One of the few "old" paints that I still like to keep a tin handy is Humbrol Metalcote "Gunmetal" (27004). In general enamel paints have been largely replaced by acrylic and even lacquer paints by many modellers. The Metalcote range from Humbrol has some properties that I still have not found present in the new ranges of metallic paints from Alclad and AK Xtreme Metal. The simple ability to buff with a cloth (not sand with micromesh) and significantly change the finish of the paint. The thing I like in particular about Metalcote Gunmetal is that when first applied it has a matt, almost chalky, finish. Leave it to dry fully and then get a soft cloth or cotton bud and polish the surface and see what happens. The metal-like properties come out and you end up with a very convincing metal finish which in the case of my Fury engine exhaust looks like burnt metal.
The Fury, like most tricycle undercarriage aircraft, has a high propensity to be a tail sitter. Due to the inclusion of full intake trunking we are left with very few places to add some weight in the nose. The small empty compartment which sits above the intake trunk and forward of the cockpit firewall is our best option. Fishing sinkers (made from lead) are cheap and come in many sizes and can be cut as needed (for awkward spots) then glued to plastic with CA or Epoxy. I fitted as many as I could into the space available and fingers crossed it will be enough to keep the nose down and the tail up.
KH is to be commended for providing full depth air intake trunking and engine detail in-the-box. The majority of these parts will not be seen or appreciated on the finished model but its certainly good to have an intake and exhaust of sufficient depth to provide the right effect. To allow me to properly glue and sand the area around the very rear of the fuselage (ie the engine exhaust opening) I wanted to see if I could leave the engine out of the model initially and fit it (through the opening for the wings) later. This way the painted engine would not interfere or be damaged by my sanding work.
I determined that I would need to cut away the rear part of the intake and front part of the engine to make this possible. A razor saw made short work of both cuts. I made sure the cut on the intake was aft of the section where it curves up so as not to be visible from the front (even with a torch)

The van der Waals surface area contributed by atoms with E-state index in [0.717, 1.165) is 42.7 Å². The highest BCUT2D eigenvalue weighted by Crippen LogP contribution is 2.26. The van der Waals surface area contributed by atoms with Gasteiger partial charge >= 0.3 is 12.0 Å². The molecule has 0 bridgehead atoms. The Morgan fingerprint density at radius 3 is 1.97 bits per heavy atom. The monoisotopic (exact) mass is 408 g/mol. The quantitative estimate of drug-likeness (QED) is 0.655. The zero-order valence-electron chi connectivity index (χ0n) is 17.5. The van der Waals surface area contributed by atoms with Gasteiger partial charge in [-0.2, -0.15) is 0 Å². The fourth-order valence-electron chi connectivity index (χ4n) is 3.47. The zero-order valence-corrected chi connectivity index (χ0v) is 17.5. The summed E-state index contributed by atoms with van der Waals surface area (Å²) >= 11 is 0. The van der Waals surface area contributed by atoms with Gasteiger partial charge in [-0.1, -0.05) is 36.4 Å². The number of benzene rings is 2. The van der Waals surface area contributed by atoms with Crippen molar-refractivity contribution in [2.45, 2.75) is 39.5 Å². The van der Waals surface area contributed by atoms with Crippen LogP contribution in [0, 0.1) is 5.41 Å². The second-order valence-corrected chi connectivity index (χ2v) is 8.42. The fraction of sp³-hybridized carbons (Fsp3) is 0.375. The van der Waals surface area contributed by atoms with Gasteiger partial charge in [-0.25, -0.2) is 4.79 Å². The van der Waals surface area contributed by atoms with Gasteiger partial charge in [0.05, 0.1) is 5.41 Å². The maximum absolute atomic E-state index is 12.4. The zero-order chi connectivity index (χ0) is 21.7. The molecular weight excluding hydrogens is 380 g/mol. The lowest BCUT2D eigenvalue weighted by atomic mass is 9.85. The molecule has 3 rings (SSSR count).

I now had ample room inside the mid fuselage section to allow the insertion and removal of the engine as needed. I simply needed to blank off the rear of the intake with some black styrene sheet (something I did not know even existed until I went looking).
I'm always on the lookout for new tools to aid my modelling efforts and I recently came across some Godhand Sanding Sponges. Think of these as sanding sticks without the rigid core which allows them to be rolled up and fit inside things like intake interiors and in my case the rear opening for the engine exhaust. Here I am using a 600 grade sponge (the abrasive is on the other side).
The end result of my sanding inside the tail and you can see I have applied some Tamiya Putty to cover the gaps left around part B2. Being able to deal with this area more easily was my main motivation for figuring out how to leave the engine out till later. Having the painted engine in place would have made the cleanup and sanding job far more tricky and time consuming.
I mentioned earlier that I had only recently discovered Godhand Sanding Sponges. As you can see they come in several grades of abrasive (120,240,400,600,800 and 1000) and three different thicknesses (the sponge I mean). All these are 3mm thick but you can also get 2mm and 5mm. I've found them very versatile and if like me you've never used them before I'd encourage you to pick some up. Of all the Godhand tools they are probably the cheapest thing they sell !!
KH have designed the arrestor hook bay as a single piece which slots into the bottom of the rear fuselage. This is a good idea as it removes the burden of some otherwise tricky seam work from the modeller and the end result is a very neat and tidy solution. It also means I could leave this part out as I glued the main fuselage halves together. To ensure as flush a fit as possible I added some small card tabs to the sides which help prop the centre part up when inserted.
I also took the time to test fit the arrestor hook itself and two of the forward doors that cover the retracted hook. As you can see these doors are short by about 2mm and my fix was to laminate some strip styrene to them to correct the length.
With the fuselage joined it was time for some seam work and reinstatement of lost panel lines. Another product that I used for the first time on this build was Tamiya Panel Line Accent Color pre-mixed wash. I've noticed a number of modellers using this Tamiya enamel based wash to aid with panel and riveting work as its extremely thin and does an excellent job of making the recessed detail visible.
Whilst working on the spine of the fuselage I wondered what the two rectangular indents provided by KH could be. Should they be deeper, were they exhausts or vents of some kind. A quick search and post on the forums resulted in me collecting enough information to detail them a little more accurately than what was provided by KH out of the box.
To begin I opened up both vents and trimmed them to size, I then added some plasticard to the interiors to provide depth and a better sense of realism. The aft exhaust opening is the largest of the two and is angled (much like the side exhausts) to vent gases to the rear. These were simple fixes that add a lot to the look of the finished fuselage spine.

Build Review Pt III: 1/48th scale North American FJ-2 Fury from Kitty Hawk Riveting & Sealing before painting

Gary Wickham

Thanks to Kitty Hawk Models for the kit – check out all of their stuff at their website or Facebook page… 
If you like Gary's models then please do go to his website for a whole lot more of that...